Mobile is going to be one of the most important things your company will need to master in 2015, so now is the time to start putting a game-plan together of things you’re going to improve, what you’re going to add to your mobile presence, and how you’re going to make it all happen. If you’re not convinced, according to eMarketer local mobile searches (85.9 billion in 2013) are projected to exceed desktop searches (84 billion) for the first time in 2015.
As overwhelming as it may seem, mobile can actually be a pretty simple task once you have a few of the big items out of the way. It takes management and creativity, but from my experiences, most marketers have fun with mobile optimization and planning. It’s the way search is moving, but you still have a lot of room to be original.
Get the Basics in Order and Review
Before you can even start thinking about how your mobile strategy will shift in 2015, you have to actually have a basic mobile strategy in place. If you don’t have a mobile website or layout ready to go, visit this webpage from Google to learn some of the basics and get started. In general, this will include having a responsive web design, checking the font sizes and placement of your clickable links, and optimizing your images to fit a mobile or tablet screen and have an appropriate load time.
A Checklist of Things to Add to Your Mobile Strategy in 2015
Once you have the basics in place, you need to start getting advanced this year and adding new features and options to your mobile website if you want to keep up with the competition. Use this checklist to help you get started:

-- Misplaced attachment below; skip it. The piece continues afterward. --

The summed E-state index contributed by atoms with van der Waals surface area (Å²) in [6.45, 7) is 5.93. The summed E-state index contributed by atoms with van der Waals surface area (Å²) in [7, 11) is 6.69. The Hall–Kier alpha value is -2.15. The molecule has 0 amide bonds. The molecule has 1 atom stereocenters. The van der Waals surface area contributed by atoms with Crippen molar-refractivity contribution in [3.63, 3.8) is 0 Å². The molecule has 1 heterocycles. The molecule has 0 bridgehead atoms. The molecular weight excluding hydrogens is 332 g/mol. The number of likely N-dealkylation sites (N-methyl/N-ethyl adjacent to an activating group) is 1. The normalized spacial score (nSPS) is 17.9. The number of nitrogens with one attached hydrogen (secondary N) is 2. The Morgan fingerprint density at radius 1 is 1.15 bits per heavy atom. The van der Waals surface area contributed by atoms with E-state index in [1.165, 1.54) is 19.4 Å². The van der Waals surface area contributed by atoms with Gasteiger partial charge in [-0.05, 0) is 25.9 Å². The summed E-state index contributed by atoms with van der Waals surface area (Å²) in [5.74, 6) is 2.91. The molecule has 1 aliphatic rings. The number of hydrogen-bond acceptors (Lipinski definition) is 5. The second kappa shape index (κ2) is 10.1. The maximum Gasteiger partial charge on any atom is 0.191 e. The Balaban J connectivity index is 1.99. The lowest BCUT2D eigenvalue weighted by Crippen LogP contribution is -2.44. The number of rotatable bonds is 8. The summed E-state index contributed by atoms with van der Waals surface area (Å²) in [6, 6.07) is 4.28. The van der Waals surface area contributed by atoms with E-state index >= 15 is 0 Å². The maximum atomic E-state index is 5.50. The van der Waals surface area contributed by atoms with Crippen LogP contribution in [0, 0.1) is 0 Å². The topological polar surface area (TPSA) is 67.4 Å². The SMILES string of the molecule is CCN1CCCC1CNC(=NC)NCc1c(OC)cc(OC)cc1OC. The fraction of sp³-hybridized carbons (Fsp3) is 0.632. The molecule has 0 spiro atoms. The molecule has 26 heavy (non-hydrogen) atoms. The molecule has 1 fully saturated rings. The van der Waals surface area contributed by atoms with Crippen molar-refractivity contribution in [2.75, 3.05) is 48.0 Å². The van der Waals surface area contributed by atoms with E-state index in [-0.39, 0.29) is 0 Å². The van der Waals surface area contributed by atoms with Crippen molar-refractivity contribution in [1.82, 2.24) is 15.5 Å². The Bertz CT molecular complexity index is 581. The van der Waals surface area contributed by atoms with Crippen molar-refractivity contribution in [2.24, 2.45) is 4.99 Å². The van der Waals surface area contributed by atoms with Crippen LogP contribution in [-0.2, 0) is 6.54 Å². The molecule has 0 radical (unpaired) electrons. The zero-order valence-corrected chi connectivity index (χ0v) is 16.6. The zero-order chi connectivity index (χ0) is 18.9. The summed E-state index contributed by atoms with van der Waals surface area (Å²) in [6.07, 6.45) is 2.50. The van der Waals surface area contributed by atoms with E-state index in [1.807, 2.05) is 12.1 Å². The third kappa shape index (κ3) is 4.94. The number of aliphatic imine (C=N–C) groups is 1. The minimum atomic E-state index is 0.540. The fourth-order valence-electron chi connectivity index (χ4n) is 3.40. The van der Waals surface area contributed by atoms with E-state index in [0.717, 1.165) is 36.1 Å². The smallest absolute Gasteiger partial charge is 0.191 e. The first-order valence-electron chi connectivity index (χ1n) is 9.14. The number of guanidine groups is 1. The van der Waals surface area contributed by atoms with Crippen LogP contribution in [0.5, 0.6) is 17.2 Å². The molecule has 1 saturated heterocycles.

Things to Do
- Use keywords in your mobile content.
- Publish more local-focused content.
- A/B test your mobile landing page.
- Check that your mobile pages match your desktop pages.
- Consider creating a mobile app.
- Configure your site for other devices. This essentially means you should make sure your site is also friendly on tablets and feature phones.
Things to Check
- Your mobile redirects.
- Your canonical tags.
- Your mobile XML sitemap.
Of course, each of these tasks deserves their own article and explanation to make happen. Talk with your developers and do some of your own research, but by and large you’re going to find detailed descriptions of everything you need from Google here.
Ultimately, we can’t deny the fact that working with a developer is going to be extremely helpful. While you can get started with mobile even with an elementary understanding of website development, getting advanced is going to take someone who really knows their stuff. I would recommend finding a great website developer and establishing that relationship now so that your mobile website can be ready to go when you need it (which, well, is now). You can also check out this article for more 2015 mobile statistics.
Do you have anything else you would add to the mobile checklist above? Let us know your thoughts in the comment section below.